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The NHS has always attracted internationally qualified doctors because of historical links with commonwealth countries and its reputation for developing a high-quality medical workforce. International doctors form a significant part of the NHS medical workforce and constitute 35% (about 83,494) of the total doctors working in the UK. To cultivate further international health links for the UK, the Medical Training Initiative (MTI) Scheme was established by the Department of Health in 2009 to allow non-European trainee doctors to come to the UK and benefit from training and development in NHS services before returning to their home countries.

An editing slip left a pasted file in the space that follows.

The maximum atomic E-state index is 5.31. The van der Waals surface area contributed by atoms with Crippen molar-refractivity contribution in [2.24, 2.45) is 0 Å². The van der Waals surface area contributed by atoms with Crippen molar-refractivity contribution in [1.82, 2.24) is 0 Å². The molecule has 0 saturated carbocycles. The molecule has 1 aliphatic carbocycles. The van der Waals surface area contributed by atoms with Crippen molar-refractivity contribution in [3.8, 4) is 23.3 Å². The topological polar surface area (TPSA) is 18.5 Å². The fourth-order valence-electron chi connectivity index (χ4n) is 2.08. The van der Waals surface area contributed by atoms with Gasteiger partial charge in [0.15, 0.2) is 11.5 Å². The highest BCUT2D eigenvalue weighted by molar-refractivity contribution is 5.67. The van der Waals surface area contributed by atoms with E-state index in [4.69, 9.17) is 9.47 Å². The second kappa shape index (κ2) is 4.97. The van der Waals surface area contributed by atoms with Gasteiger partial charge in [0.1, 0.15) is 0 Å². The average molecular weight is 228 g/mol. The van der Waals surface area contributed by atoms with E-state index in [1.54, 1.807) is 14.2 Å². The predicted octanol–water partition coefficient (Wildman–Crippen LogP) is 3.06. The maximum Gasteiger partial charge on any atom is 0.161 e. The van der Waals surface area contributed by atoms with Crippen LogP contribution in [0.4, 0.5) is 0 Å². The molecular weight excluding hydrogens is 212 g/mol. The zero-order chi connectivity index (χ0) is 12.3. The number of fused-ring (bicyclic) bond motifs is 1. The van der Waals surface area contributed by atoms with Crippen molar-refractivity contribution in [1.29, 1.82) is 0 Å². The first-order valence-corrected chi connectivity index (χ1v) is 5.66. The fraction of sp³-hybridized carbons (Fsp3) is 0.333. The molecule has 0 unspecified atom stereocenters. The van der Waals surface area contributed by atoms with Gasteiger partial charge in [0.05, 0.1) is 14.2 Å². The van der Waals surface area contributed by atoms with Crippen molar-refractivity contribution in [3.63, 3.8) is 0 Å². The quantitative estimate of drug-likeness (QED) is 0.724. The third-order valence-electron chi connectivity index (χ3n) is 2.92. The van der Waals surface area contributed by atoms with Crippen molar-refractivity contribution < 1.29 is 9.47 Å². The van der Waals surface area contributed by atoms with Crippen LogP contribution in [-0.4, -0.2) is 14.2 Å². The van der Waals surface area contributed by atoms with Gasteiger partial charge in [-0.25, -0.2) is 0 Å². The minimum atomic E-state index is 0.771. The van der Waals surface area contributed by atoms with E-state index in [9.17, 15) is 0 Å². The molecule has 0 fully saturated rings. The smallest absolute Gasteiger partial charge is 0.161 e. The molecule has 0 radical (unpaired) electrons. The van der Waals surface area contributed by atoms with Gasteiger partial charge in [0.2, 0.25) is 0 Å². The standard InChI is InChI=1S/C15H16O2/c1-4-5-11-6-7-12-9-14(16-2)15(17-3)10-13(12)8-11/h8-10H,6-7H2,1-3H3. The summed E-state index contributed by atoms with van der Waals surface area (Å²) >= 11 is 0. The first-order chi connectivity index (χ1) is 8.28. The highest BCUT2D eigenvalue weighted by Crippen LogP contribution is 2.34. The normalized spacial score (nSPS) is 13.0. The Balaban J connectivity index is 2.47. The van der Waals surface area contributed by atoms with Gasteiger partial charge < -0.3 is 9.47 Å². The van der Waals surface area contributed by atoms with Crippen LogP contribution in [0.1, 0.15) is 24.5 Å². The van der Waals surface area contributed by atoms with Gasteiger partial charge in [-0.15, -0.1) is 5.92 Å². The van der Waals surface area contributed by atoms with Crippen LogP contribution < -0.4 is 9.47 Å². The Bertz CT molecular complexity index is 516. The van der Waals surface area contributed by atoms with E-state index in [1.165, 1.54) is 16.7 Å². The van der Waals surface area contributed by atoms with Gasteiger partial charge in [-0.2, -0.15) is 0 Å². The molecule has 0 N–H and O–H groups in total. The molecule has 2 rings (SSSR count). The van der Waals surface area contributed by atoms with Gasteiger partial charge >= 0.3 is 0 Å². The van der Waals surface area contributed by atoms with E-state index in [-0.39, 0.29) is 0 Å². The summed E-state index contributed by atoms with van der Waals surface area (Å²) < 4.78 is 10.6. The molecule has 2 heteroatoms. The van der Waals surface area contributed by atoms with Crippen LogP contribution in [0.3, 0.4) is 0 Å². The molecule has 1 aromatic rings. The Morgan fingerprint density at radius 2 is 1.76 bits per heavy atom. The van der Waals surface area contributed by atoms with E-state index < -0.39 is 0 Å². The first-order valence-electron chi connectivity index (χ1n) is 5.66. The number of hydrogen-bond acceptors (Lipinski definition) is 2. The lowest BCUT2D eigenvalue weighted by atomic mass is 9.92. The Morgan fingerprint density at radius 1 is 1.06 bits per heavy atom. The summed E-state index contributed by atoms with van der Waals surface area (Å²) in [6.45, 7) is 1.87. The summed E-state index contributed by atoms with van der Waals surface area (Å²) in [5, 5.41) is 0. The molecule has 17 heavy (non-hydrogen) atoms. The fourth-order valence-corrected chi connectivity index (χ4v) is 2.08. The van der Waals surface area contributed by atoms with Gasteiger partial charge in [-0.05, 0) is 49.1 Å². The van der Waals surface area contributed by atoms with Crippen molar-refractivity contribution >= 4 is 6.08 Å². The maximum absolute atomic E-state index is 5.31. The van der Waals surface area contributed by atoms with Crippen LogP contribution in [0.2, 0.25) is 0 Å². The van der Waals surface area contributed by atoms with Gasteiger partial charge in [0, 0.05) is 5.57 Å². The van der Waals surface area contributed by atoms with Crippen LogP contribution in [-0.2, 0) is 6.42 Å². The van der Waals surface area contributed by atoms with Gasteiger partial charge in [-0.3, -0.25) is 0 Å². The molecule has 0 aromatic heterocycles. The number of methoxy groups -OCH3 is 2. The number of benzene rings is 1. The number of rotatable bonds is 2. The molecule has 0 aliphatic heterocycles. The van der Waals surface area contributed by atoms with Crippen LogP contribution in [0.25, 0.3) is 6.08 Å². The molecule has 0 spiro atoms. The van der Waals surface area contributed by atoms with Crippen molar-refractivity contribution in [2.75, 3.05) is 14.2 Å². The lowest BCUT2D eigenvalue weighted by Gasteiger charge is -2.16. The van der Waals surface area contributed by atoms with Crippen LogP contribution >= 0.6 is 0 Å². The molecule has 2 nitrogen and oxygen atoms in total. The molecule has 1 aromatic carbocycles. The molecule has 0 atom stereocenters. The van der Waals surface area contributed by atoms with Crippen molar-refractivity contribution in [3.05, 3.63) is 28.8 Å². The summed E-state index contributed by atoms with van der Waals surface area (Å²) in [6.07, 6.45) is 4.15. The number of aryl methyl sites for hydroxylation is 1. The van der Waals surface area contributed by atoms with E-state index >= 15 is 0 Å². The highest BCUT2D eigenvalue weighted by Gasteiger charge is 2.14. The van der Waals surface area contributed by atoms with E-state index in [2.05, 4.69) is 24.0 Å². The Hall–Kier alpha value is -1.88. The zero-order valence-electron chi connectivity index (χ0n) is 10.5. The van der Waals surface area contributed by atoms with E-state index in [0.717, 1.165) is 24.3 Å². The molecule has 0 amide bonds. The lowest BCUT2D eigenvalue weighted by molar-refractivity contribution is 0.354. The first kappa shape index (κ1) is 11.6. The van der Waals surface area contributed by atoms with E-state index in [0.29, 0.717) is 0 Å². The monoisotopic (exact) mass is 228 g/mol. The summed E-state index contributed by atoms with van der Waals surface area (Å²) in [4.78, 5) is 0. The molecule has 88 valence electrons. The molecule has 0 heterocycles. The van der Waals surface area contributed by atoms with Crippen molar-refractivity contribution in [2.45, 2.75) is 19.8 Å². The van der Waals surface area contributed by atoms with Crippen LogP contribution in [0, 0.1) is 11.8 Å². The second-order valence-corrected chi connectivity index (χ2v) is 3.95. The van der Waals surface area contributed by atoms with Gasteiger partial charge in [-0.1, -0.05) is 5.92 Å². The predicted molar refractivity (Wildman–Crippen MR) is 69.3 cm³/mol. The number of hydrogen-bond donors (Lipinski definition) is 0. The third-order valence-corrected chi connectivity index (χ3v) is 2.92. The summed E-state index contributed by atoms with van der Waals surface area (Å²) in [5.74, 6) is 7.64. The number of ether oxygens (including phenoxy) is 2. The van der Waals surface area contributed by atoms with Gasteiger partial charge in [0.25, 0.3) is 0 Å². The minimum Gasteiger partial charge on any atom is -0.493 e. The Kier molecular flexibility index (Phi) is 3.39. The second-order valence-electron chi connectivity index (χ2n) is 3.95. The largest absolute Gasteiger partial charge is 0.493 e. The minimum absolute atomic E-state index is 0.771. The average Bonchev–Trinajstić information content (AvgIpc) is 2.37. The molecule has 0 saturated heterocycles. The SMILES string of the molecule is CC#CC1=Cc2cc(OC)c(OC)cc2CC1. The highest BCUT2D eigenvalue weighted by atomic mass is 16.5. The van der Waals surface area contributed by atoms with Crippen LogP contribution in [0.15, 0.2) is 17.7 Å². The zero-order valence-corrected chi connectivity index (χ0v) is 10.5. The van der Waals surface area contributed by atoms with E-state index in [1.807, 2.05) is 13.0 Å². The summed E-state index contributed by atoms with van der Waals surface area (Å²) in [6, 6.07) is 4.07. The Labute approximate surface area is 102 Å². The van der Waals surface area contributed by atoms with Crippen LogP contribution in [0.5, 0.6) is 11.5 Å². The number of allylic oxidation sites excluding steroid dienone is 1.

Currently about 5,000 to 6,000 new international doctors join UK clinical practice every year and annually they form about 40% of new doctors starting clinical practice in the UK. A report by the GMC, ‘The state of Medical Education and Practice in the UK’ reported that most non-UK qualified doctors were unfamiliar with the ethical and legal framework of the UK clinical practice when they started working in the UK. The GMC has suggested that NHS Trusts should strengthen induction and support systems for their new international doctors to enhance patient care.


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